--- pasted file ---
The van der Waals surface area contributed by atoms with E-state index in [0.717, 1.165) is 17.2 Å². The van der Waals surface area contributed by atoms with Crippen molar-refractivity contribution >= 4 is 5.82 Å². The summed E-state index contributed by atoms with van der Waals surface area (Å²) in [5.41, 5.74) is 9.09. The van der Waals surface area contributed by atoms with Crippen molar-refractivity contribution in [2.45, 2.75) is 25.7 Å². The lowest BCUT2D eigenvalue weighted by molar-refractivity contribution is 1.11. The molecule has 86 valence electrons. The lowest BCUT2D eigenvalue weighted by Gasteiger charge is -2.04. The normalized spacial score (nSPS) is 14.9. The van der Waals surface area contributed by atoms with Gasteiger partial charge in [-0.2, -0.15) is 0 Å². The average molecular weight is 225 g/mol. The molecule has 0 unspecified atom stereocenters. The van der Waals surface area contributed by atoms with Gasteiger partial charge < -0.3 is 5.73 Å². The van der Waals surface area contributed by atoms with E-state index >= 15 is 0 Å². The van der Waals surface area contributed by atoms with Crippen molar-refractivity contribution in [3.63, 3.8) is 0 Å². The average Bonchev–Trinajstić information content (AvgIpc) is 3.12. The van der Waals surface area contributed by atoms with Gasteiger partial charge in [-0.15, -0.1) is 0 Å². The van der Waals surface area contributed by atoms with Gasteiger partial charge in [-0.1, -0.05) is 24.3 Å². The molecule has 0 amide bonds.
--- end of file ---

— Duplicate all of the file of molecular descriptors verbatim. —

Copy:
The van der Waals surface area contributed by atoms with E-state index in [0.717, 1.165) is 17.2 Å². The van der Waals surface area contributed by atoms with Crippen molar-refractivity contribution >= 4 is 5.82 Å². The summed E-state index contributed by atoms with van der Waals surface area (Å²) in [5.41, 5.74) is 9.09. The van der Waals surface area contributed by atoms with Crippen molar-refractivity contribution in [2.45, 2.75) is 25.7 Å². The lowest BCUT2D eigenvalue weighted by molar-refractivity contribution is 1.11. The molecule has 86 valence electrons. The lowest BCUT2D eigenvalue weighted by Gasteiger charge is -2.04. The normalized spacial score (nSPS) is 14.9. The van der Waals surface area contributed by atoms with Gasteiger partial charge in [-0.2, -0.15) is 0 Å². The average molecular weight is 225 g/mol. The molecule has 0 unspecified atom stereocenters. The van der Waals surface area contributed by atoms with Gasteiger partial charge < -0.3 is 5.73 Å². The van der Waals surface area contributed by atoms with E-state index >= 15 is 0 Å². The van der Waals surface area contributed by atoms with Crippen molar-refractivity contribution in [3.63, 3.8) is 0 Å². The average Bonchev–Trinajstić information content (AvgIpc) is 3.12. The van der Waals surface area contributed by atoms with Gasteiger partial charge in [-0.15, -0.1) is 0 Å². The van der Waals surface area contributed by atoms with Gasteiger partial charge in [-0.1, -0.05) is 24.3 Å². The molecule has 0 amide bonds.